Culinary specialties in Ticino

Throughout the Alpine region you can still find many traditional products, grown or produced with passion and expertise. During our travels in Switzerland we noticed again and again: here not only a linguistic, cultural and scenic diversity prevails, here also a culinary pluralism has established itself. In Ticino, with its many narrow side valleys and small mountain villages, there are still culinary treasures to be discovered today. These discoveries are always connected with the acquaintance of passionate keepers of old knowledge and traditions. Without these people, some of whom have dedicated their entire careers to a single subject, much culinary heritage would already have been lost.

Culinary ambassadors from Ticino

Zincarlin in einem Felsenkeller. Produktion des traditionellen Zincarlin Käses aus dem Muggio Tal im Tessin, Mendrisio. Drei verschiedenen Altersstufen der Tessiner Kästespezialätit werden hier gelagert. Die Käse Zylinder werden fast jeden Tag mit Weißwein abgewaschen

Zincarlin, a cone-shaped raw milk cheese, is a culinary specialty found only in the Valle di Muggio. The fresh cheese, which was still produced in the 19th century by many families in the valley according to their own recipe, has only been on sale again since 2004. In 2001, at the annual chestnut festival in the Muggio Valley, the president of Slow Food Ticino tasted the small cone-shaped cheese with its intense flavor. He then found the cheese and its history worthy of becoming part of the Slow Food family. Marialuce Valtulini still knows the cheese from her own family tradition and is one of the few women in the valley who are once again involved in the production and marketing of Zincarlin.

Elastisch, glänzend und gelb. Mit bloßen Händen teilt Arno Antongnini den Vorteig für die unterschiedlichen Panettone-Sorten Tradizionale, Nostrano und Pandananas

In the old town of Locarno, Arno Antognini has been transforming rich ingredients such as butter, eggs, candied fruits and nuts into a light and at the same time succulent pastry for over 30 years. The pastry chef is known far beyond the country’s borders for his excellent panettone. It is the power of the sourdough, the Lievito Madre, which gives the Panettone its wadded lightness. Hard to believe, but the basic dough at Pasticceria Marnin is 70 percent butter. All year round, everything in the house in Piazza San Antonio revolves around the Christmas classic. Unlike in Italy, panettone is eaten all year round in Ticino.

Der Mann mit dem Strohhut. Viele Jahre hat Ilario Galbani an der Wiederauferstehung von Farina Bona getüfftelt

He is the man with the straw hat. For many years Ilario Galbani has been working on the resurrection of Farina Bona. The last miller of Vergeletto in the Onsernone Valley died in 1958 and no one continued the tradition for which the valley was widely known after her death. In a period of 20 years Ilario discovered the almost forgotten secret of Farina Bona from Vergeletto. How did the special aroma come about, the almost beguiling fragrance that is transmitted to the baked product?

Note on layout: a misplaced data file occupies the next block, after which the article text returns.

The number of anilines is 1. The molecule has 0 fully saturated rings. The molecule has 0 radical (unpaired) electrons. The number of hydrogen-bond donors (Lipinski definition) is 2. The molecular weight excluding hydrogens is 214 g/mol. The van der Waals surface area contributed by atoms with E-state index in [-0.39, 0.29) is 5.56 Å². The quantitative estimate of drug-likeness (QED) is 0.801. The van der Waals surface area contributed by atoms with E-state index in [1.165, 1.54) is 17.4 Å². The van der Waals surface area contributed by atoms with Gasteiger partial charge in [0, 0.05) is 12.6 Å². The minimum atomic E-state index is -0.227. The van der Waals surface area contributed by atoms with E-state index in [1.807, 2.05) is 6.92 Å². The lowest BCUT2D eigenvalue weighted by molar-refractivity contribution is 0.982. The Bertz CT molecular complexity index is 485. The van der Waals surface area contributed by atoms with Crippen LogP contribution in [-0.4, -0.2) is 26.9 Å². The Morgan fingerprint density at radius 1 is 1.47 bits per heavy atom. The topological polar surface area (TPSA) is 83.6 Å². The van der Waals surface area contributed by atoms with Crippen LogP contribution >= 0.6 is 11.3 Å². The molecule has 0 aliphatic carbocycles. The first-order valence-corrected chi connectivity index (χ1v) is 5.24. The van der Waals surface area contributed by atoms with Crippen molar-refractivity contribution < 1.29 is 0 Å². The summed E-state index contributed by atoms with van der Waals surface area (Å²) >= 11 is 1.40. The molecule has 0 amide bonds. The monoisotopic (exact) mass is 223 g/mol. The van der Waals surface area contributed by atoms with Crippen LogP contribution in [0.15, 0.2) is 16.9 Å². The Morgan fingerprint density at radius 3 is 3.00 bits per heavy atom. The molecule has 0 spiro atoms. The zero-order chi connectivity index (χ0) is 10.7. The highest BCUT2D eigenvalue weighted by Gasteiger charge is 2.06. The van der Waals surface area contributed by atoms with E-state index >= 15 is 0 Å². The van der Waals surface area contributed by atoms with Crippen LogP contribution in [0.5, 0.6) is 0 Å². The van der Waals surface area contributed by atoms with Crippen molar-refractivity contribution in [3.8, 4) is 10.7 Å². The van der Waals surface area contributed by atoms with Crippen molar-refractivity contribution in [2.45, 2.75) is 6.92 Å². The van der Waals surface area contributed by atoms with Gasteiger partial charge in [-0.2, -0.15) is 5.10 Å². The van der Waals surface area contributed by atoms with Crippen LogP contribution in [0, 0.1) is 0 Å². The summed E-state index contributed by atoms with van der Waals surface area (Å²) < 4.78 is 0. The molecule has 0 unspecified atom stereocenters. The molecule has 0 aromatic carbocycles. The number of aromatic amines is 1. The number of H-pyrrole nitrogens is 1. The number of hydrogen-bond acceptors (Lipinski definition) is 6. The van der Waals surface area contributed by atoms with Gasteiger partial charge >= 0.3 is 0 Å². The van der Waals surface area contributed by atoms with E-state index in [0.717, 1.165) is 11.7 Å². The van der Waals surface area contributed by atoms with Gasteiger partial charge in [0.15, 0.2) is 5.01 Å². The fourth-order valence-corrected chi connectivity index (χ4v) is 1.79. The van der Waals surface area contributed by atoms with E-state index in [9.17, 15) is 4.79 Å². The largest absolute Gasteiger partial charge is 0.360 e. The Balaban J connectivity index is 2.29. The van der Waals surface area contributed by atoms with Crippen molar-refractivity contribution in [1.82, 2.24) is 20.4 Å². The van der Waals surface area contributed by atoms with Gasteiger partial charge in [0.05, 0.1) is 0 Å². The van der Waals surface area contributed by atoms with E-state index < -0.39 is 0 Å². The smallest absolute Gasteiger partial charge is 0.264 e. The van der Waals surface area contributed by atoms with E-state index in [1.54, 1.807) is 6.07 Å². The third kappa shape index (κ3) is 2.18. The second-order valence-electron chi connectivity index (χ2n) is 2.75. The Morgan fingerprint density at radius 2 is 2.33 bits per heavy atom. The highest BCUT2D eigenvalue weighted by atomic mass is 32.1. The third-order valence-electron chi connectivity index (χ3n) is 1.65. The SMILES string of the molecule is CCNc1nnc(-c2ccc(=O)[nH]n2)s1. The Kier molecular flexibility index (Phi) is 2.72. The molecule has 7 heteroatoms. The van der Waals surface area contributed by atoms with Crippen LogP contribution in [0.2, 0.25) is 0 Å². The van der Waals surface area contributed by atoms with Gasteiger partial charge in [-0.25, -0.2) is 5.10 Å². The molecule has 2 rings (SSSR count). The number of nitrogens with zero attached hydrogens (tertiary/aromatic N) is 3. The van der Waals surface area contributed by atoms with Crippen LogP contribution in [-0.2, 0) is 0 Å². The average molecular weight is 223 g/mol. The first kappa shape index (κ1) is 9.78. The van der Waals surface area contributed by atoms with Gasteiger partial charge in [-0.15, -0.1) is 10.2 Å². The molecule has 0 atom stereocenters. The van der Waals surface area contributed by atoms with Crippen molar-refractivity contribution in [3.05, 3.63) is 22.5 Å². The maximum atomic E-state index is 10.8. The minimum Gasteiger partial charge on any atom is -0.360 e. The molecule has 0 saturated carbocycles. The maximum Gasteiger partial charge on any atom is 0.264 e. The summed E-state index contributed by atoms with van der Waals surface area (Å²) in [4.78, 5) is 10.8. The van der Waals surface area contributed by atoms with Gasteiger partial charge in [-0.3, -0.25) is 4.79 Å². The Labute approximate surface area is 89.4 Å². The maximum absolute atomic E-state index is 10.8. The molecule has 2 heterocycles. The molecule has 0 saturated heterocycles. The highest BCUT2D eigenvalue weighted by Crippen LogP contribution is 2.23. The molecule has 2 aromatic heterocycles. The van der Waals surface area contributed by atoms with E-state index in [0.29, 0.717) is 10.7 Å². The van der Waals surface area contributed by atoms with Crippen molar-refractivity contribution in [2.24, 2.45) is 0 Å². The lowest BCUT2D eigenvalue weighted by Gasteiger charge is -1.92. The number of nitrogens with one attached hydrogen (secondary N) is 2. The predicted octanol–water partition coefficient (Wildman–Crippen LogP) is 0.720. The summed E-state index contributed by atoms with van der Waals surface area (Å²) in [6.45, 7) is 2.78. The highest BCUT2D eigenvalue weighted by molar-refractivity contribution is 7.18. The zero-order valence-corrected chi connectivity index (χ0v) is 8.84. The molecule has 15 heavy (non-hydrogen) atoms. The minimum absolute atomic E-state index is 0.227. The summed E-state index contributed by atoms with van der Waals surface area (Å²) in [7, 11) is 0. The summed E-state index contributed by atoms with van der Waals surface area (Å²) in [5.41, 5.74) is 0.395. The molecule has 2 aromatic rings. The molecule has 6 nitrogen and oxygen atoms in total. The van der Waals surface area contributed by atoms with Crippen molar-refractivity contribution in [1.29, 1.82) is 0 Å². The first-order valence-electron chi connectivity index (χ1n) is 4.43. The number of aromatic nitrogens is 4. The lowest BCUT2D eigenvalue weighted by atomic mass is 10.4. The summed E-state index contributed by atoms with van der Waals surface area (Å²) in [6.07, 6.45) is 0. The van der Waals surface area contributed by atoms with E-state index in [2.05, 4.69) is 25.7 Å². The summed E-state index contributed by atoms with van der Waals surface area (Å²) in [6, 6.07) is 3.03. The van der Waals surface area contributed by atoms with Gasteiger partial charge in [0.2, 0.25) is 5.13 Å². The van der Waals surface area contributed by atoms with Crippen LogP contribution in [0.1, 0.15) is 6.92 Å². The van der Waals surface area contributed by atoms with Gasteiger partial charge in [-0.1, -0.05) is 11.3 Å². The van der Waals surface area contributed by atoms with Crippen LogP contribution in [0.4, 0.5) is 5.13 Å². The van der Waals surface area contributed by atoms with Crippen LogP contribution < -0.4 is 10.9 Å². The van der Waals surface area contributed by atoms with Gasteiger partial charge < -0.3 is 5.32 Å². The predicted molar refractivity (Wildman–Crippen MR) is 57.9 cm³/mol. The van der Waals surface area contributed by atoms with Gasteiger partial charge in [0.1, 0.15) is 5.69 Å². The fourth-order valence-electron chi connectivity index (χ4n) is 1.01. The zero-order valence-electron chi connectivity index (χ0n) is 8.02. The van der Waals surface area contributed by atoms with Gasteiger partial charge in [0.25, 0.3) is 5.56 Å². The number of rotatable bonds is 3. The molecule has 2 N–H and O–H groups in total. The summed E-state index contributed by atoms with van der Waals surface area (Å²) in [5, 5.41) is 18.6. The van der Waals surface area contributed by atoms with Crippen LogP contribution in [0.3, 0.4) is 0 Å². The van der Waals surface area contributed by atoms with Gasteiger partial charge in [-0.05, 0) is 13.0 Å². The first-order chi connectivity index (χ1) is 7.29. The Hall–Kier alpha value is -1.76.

Gabriella erzählt Geschichten vom See. Mal braust sie über das Wasser. Dann plötzlich wird das Tempo gedrosselt und eine Geschichte erzählt

Gabriella Monfredini is the host of Swiss Tavolata, where Swiss cuisine from their own farm, from their own garden or, as in Gabriella’s case, fish from their home lake are served. Pike, chub, trout and also tench swim in Lake Lugano. Gabriella Monfredini has spent her whole life on and around Lake Lugano. Even her mother loved to fish for a living and often took her out on the lake.

Photos: Food and culinary treasures from Ticino

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The Alpine regions – hiking and culinary delights

From the Alpine region, here Switzerland our editorial staff offers other topics from the cantons of Valais, Ticino, Zurich and Basel-City. Each topic can be expanded in detail.

Digital Detox in Ticino

In Cerentino kann man im aufwendig renovierten historischen Patrizierhaus Cà Vegia wohnen, mit jahrhundertealten Originalmöbeln, aber ohne Strom. Polenta wird über dem offenen Feuer zubereitet, Circolo della Rovana, Schweiz

Instead of simply flipping a switch, it’s better to always carry a box of matches at Ca’Vegia in the small town of Cerentino in Ticino. It is advisable in daylight to freshly stock the candlesticks and fetch another pitcher of fresh water from outside. Where do I cool my drinks and how long do I need until the fire is burning and the polenta is boiling in the copper kettle? These are the questions you ask yourself when there is no electricity in the house. A deceleration of a very special kind.

More about Ca’Vegia.

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